Fig. 2
Plasmid-based C-terminal epitope tagging. (A) Production scheme for C-terminal HA tagging construct for the RPB2 gene. See text for details. (B) Southern blot analysis of an RPB2-HA strain of Tetrahymena. Genomic DNA from both the wild-type B2086 and ...

Next, we tested a PCR-based method to produce C-terminal tagging constructs for the PDD1 gene using pmCherry-neo4. The procedures are schematically presented in Fig. 3A and a detailed protocol can be found in Supplemental information. We first amplified ~ 0.8 kb sequences from both the coding (PDD1_C) and the 3′ flanking (PDD1_3F) regions of the PDD1 genomic locus (Fig. 3B). In parallel, the mCherry-neo4 module was amplified from plasmid DNA by PCR (Fig. 3B). We designed overlapping sequences between the 3′-terminus of PDD1_C and the 5′-terminus of mCherry-neo4, and between 3′-terminus of mCherry-neo4 and 5′-terminus of PDD1_3F. The three PCR products were combined by overlapping PCR (Fig. 3B). All of these PCR reactions were performed with PrimeStar HS DNA Polymerase (Takara). Typically, 50 μl of a PCR reaction provides ~ 0.5 μg of construct DNA, which is enough for several transformation experiments. The resulting construct (PDD1_C-mCherry-neo4-PDD1_3F) was introduced into Tetrahymena cells as described above. The successful integration of the construct into the endogenous PDD1 locus by homologous recombination was confirmed by PCR (Fig. 3C). Expression of Pdd1p-mCherry was analyzed by fluorescent microscopy (Fig. 3D). mCherry fluorescence was localized to both the micronucleus and the macronucleus at early conjugation (the sexual reproduction process of Tetrahymena) stages (Fig. 3D top) and to the new macronucleus at late stages (Fig. 3D bottom). These localization patterns are indistinguishable from those of endogenous Pdd1p (Coyne et al., 1999). Therefore, we concluded that the strategy presented here can successfully introduce mCherry tags to Pdd1p. Similar PCR-based methods were successful for tagging DCL1 with EGFP using the EGFP-neo4 module (Fig. 3E) and for tagging NUP4 (MicNUP98A) with HA using the HA-neo4 module (Fig. 3F). Dcl1p-EGFP was localized to the meiotic micronuclei in mating cells (Fig. 3E) and Nup4p-HA was localized to the micronucleus of vegetative cell (Fig. 3F). These patterns are indistinguishable to the previously reported localizations of Dcl1p-HA (Mochizuki and Gorovsky 2005) and GFP-Nup4p (Malone et al. 2008, Iwamoto 2009), respectively. These data suggest that a PCR-based method for the C-terminal tagging of genes with the modules established in this study can be used to quickly generate transformation constructs for epitope tagging experiments in Tetrahymena.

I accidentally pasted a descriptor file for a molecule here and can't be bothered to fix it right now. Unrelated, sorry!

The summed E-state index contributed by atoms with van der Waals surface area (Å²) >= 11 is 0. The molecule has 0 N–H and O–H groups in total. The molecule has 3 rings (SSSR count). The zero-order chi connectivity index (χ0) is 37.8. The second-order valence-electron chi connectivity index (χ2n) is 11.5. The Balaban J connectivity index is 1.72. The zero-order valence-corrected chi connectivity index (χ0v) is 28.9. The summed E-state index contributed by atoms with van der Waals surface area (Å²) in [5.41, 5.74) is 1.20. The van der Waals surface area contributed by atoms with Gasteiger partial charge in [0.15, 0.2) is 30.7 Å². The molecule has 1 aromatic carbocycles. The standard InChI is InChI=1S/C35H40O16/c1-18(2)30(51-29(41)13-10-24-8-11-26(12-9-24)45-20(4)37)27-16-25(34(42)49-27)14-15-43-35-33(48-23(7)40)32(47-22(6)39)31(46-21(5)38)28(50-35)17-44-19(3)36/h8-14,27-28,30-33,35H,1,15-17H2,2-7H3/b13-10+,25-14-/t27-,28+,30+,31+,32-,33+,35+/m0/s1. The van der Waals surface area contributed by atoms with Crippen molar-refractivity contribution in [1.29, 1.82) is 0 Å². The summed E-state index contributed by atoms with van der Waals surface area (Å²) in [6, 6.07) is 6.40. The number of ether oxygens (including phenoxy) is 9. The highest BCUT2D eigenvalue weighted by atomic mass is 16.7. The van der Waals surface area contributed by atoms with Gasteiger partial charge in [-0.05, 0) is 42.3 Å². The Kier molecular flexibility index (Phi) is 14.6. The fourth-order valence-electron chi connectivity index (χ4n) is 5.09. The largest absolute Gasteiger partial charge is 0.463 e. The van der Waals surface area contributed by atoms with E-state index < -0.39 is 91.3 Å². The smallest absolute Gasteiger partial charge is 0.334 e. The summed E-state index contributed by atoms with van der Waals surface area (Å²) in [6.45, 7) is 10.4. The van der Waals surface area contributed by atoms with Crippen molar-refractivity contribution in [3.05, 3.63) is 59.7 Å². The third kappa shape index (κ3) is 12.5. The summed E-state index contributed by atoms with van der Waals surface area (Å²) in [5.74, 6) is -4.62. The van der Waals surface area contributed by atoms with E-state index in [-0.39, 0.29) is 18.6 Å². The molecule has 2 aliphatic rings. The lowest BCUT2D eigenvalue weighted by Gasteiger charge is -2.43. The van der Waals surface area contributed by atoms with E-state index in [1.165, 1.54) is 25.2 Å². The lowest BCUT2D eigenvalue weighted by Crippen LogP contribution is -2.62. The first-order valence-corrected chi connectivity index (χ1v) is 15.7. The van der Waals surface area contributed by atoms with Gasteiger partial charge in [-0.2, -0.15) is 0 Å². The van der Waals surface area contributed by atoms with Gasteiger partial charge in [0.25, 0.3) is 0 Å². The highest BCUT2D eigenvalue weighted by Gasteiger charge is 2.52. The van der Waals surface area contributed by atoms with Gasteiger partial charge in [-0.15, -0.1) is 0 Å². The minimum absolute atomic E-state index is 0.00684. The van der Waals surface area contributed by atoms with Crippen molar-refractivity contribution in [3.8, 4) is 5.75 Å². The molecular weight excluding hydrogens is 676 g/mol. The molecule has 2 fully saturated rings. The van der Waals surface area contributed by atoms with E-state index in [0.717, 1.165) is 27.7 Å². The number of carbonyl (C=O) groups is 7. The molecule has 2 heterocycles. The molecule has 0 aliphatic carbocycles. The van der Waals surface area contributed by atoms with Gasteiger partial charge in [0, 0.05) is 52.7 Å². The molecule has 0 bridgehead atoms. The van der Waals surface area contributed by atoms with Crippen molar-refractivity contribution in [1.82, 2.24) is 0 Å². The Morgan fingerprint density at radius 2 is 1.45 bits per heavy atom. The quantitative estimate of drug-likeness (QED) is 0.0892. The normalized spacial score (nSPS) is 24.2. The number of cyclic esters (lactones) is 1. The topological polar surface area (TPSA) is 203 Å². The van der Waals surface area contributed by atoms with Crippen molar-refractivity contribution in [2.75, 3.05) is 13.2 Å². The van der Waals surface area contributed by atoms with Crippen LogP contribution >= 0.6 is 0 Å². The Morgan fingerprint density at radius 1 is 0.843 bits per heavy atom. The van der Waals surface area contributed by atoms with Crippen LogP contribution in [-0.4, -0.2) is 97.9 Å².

Fig. 3
PCR-based C-terminal epitope tagging. (A) Production scheme for C-terminal mCherry tagging construct for PDD1 gene. See text for details. (B) Production of C-terminal mCherry tagging construct for PDD1 gene. The PCR products of PDD1_C, PDD1_F, mCherry-neo4 ...


This research was funded by the Naito Foundation to KK, the European Research Council (ERC) Starting Grant (204986) under the European Community's Seventh Framework Programme and by the Austrian Academy of Sciences to KM. UES was supported by Doktoratskolleg RNA Biology funded by the Austrian Science Fund (FWF).


Appendix ASupplementary data associated with this article can be found, in the online version, at 10.1016/j.mimet.2010.07.009.

Appendix A. Supplementary data

Supplemental information: